But Rumsfeld said the administration of President George W. Bush and its coalition allies have no plans to withdraw from Iraq in the face of increased resistance from pockets of both Sunni and Shi'a insurgents.
"The United States will stay the course," Rumsfeld said. "We will stay until the task is complete. As President [George W.] Bush has said, we did not charge hundreds of miles into the heart of Iraq and pay a bitter cost of casualties to liberate 25 million people, only to retreat before a band of thugs and assassins."
The violence so far this week is believed to have killed more than 200 Iraqis, 35 U.S. soldiers, and two coalition soldiers -- a Ukrainian and a Salvadoran. Rumsfeld called the current situation a test of will and said the U.S.-led coalition will meet that test, even as the United States' allies began feeling pressure amid the increased violence.
U.S. forces had to rush reinforcements to help Bulgarian troops in Karbala, southwest of Baghdad. Polish troops also fought with members of al-Sadr's militia in that holy city. In Warsaw, Polish Prime Minister Leszek Miller promised that he would not abandon the coalition, despite growing pressure at home to withdraw from Iraq.
In the midst of this fighting, al-Sadr said Iraq will become "another Vietnam," as he put it, for the United States -- a growing insurgency that will gradually deplete the United State's military strength, and its will to fight.
This parallel is apt, according to Peter Kuznick, a professor of history at American University in Washington who specializes in military affairs. Kuznick told RFE/RL that in Vietnam, the U.S. military, with all its might, was no match for Vietnamese insurgents.
"If you've got a country that's united, or somewhat united, and has a vision of what it's fighting for -- as opposed to an occupying force confused about what it's fighting for -- you're in a very difficult position," Kuznick said.
Kuznick also pointed out that in the 1960s and '70s, the United States blamed the war in South Vietnam on what they called "invaders" from North Vietnam. In fact, he said, many of the enemies of the United States were South Vietnamese.
Today, Kuznick said, the Bush administration is blaming the violence in Iraq on a few former members of Saddam Hussein's government, and on foreign "terrorists." He said the recent fighting by both Sunni and Shi'a insurgents shows that the opposition is more broadly based and shared by groups that are normally hostile to each other.
"What the United States has managed to do is something that Saddam Hussein was never able to do -- unite the Iraqi people not for some kind of positive vision, but against the United States, against the U.S. occupation," Kuznick said.
Kuznick said he does not believe the Sunni and Shi'a militants have put aside their differences and become allies. Rather, he said, it appears to be more of what he calls "a marriage of convenience" based on common political ground -- opposition not only to the coalition forces, but also to the interim government they have set up.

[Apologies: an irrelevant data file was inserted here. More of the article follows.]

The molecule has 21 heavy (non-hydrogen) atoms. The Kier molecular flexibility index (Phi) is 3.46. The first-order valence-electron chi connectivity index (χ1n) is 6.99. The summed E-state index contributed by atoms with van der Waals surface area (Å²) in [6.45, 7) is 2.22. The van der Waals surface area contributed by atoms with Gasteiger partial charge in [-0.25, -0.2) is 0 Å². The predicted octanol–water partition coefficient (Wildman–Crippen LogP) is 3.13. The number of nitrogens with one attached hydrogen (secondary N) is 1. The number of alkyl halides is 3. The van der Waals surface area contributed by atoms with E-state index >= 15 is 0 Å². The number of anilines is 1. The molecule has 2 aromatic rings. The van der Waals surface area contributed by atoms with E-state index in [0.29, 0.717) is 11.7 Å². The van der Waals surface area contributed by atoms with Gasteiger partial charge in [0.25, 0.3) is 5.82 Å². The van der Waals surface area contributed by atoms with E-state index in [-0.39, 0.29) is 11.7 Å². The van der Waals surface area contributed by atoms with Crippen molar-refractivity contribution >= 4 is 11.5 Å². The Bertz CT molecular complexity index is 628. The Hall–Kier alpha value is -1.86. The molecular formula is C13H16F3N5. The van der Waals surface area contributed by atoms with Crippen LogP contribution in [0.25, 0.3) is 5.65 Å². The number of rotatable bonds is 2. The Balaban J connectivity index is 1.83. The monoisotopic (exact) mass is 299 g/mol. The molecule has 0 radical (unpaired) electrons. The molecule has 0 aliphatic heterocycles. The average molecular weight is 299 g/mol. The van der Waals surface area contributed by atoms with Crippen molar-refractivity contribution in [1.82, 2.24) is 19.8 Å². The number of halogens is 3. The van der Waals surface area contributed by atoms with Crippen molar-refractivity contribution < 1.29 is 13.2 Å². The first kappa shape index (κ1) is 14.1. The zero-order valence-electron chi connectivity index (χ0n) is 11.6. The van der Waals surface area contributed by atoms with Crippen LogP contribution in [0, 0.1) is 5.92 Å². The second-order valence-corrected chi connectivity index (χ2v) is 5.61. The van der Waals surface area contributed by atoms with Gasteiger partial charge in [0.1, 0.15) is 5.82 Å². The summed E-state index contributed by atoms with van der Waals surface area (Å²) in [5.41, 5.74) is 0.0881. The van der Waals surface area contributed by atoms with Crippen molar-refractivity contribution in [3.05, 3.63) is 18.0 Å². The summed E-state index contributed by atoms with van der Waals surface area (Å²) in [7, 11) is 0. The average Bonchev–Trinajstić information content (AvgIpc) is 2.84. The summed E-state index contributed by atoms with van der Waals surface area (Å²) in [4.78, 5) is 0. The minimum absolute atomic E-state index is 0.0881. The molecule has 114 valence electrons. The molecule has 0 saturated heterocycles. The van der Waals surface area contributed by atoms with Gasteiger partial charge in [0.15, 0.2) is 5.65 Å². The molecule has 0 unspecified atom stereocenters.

Jack Spencer, who studies defense issues at the Heritage Foundation, a private policy-research center in Washington, conceded that U.S. and allied forces are facing the challenge of simultaneously fighting both Sunni and Shi'a insurgents, but he said he does not believe there is even a temporary alliance of convenience between the two groups.
Spencer said that "coincidence" would be too strong a word, but he said he believes the Sunnis and the Shi'a insurgents are fighting coalition forces now simply because both groups face the same deadline.
According to Spencer, those directing the fighting are eager to have Iraq ruled on their own terms, not by a democratic government. He noted that in less than three months, the U.S.-led Coalition Provisional Authority is scheduled to transfer sovereignty back to the Iraqis.
"I think that we have a deadline coming up on June 30, and those who would like to see democracy fail in Iraq are doing whatever they can to create obstacles to achieving that end, Spencer said. "Given that violence is their preferred means to achieve their political ends, this is their last chance to prevent democracy from coming to Iraq."
Spencer said the timing also could be attributed to the maturing of plans by the leaders of the insurrections. He said that, after the defeat and dispersal of Saddam's military one year ago, it took time for leaders of the resistance to mount a serious challenge to the occupation forces.
"It is possible that [the leaders of the current uprising have] been biding their time, coming up with a plan for a year, waiting for the optimal time to consolidate their forces and to put up one powerful fight, or two powerful fights, in a condensed area," Spencer said. "And that might be what we are seeing now."
Spencer said the leaders of the current Iraqi rebellion are probably local politicians and religious leaders, adding that it is unlikely they are remnants of Hussein's Republican Guard.